“As time goes by, RNA viruses typically become weaker, and the threat is lessened.”
And there is not currently any shortage of the COVID vaccine, Osborn noted.
An updated version is slated for release in mid-September in response to the newly identified omicron subvariants, which are currently the dominant strains that are infecting patients.
“Such mutations will continue to emerge, as is the case with the flu virus,” he said. “However, only the at-risk population should be concerned and potentially be boosted.”
“The entire United States does not need to be boosted yearly,” Osborn continued. “It should acquire its immunity the old-fashioned way: through infection.”
The doctor is also leery of the implications of a government-funded vaccine, which he described as “potentially sinister.”
“Vaccines for influenza — which has a very similar overall mortality rate to COVID-19 and its subvariants — are not government-funded,” Osborn said to Fox News Digital.
“They are guided by CDC recommendations based on epidemiologic data, but are manufactured by independent pharmaceutical companies.”
“This is a slippery slope, in my opinion, one that is fueled by manufactured hysteria without scientific basis.”
“This is not the case with the COVID-19 vaccination,” he went on. “Big pharma is being funded by the U.S. government to manufacture vaccines — yet we are no longer in a state of emergency or even a heightened threat. So why is this being done?”
Added Osborn, “This is a slippery slope, in my opinion, one that is fueled by manufactured hysteria without scientific basis.”
Vaccine could stand to be improved, notes NJ physician
Dr. Edward Liu, infectious diseases section chief at Hackensack Meridian Jersey Shore University Medical Center in New Jersey, noted that “the current COVID vaccines work well to prevent serious illness, but do not stop transmission of COVID.”
“One of the goals of a ‘perfect’ COVID vaccine would be to stop transmission by producing active antibodies in the nose and respiratory tract to stop COVID before it causes serious disease,” Liu told Fox News Digital. “The current COVID vaccines don’t do that.”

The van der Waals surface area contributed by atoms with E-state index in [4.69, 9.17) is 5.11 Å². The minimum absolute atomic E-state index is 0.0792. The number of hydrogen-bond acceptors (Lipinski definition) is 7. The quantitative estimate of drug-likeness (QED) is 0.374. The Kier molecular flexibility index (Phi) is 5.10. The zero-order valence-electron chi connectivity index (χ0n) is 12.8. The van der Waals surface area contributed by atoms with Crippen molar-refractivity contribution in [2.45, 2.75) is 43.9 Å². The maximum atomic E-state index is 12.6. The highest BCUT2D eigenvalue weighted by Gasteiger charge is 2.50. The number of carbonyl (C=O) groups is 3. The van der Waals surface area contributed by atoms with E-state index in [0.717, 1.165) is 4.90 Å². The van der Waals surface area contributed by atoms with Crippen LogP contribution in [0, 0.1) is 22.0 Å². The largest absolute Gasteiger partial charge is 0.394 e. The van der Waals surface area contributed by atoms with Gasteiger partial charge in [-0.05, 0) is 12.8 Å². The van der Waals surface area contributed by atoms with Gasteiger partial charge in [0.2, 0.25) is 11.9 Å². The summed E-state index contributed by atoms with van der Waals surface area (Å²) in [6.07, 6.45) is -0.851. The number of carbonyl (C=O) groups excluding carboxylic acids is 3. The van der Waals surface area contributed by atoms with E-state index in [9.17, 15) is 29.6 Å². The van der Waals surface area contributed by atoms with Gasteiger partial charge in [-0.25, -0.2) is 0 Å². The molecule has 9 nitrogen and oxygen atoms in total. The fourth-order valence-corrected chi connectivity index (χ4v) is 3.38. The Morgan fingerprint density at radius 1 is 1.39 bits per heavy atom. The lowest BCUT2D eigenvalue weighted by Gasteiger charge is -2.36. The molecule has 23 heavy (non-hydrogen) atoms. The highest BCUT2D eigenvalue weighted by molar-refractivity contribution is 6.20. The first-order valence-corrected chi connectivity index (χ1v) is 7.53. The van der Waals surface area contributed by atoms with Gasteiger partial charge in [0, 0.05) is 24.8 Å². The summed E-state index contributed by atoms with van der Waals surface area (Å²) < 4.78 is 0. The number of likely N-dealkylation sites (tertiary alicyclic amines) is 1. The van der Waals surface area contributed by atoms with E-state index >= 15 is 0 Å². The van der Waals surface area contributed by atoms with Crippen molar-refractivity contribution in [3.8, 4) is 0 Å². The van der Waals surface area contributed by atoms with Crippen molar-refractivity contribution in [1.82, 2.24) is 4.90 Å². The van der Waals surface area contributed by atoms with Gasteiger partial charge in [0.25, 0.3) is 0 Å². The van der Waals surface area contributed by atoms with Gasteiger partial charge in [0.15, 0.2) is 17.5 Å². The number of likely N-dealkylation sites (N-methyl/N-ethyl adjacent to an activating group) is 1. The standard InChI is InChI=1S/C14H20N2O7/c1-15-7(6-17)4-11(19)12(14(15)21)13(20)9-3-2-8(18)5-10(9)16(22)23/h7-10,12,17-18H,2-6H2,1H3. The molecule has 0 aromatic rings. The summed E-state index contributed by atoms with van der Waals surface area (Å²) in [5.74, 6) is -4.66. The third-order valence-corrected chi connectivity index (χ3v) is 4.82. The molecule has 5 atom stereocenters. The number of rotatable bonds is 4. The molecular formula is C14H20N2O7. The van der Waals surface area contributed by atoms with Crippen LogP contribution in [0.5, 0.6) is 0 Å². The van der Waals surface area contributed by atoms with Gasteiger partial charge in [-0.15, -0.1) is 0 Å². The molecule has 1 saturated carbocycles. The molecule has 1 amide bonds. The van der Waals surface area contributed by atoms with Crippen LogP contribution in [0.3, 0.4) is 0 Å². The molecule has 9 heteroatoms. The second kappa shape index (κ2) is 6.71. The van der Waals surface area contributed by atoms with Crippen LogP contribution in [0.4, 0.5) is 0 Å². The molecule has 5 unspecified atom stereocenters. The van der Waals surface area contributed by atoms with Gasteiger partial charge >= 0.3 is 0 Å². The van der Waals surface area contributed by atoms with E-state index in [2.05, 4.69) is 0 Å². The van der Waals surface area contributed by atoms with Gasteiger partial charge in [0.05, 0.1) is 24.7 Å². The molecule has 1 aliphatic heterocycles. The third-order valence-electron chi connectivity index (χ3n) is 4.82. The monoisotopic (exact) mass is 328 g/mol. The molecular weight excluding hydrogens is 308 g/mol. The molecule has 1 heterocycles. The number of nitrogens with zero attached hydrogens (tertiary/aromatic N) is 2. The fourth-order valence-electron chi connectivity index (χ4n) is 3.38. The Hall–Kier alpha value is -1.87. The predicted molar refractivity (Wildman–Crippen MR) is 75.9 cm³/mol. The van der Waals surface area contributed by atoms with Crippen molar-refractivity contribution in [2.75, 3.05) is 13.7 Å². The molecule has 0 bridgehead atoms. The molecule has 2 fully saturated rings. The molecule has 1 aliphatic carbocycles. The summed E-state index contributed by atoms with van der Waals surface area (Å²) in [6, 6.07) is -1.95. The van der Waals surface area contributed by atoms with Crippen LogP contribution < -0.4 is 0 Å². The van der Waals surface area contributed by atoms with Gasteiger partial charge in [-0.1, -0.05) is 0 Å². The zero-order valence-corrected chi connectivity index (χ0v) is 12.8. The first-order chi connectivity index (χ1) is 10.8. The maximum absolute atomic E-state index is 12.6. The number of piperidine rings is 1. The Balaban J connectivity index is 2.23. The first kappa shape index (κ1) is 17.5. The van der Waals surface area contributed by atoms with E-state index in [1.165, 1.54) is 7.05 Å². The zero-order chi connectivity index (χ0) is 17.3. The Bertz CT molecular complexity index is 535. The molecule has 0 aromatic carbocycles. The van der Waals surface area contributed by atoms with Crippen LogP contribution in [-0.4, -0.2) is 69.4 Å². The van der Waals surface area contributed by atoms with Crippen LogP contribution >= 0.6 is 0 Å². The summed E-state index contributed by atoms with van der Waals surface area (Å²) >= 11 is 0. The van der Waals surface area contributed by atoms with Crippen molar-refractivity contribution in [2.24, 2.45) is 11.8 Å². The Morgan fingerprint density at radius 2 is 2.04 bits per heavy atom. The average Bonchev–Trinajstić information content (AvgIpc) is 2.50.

The doctor also noted that new generations of vaccine technology potentially can be improved to reduce side effects even further, “so people will not hesitate to get vaccinated.”
“MRNA vaccines have been associated rarely with myocarditis, but Johnson & Johnson had rare but serious blood disorder side effects, which caused it to be withdrawn from the U.S. market,” Liu said.
As a new vaccine is perfected, Liu said he expects it to replace the current ones.
“Future vaccine technologies could be started now to prepare the next generation of COVID vaccines or protect the population from the next pandemic virus,” he added.
‘Common sense’ tips to stop the spread
COVID surges — which are normal and expected, just as with the seasonal flu, Dr. Obsorn said — should not be a cause for concern unless the mortality data were to spike significantly.
To prevent spread, the doctor recommended following these “common sense” immunologic principles:
- Wash hands frequently or use hand sanitizer.
- Stay away from people if you feel sick until your symptoms abate.
- Alert elderly individuals or people in “high-risk” groups that you were in contact with in the days before developing symptoms; that way, they can exercise heightened surveillance (and potentially be boosted).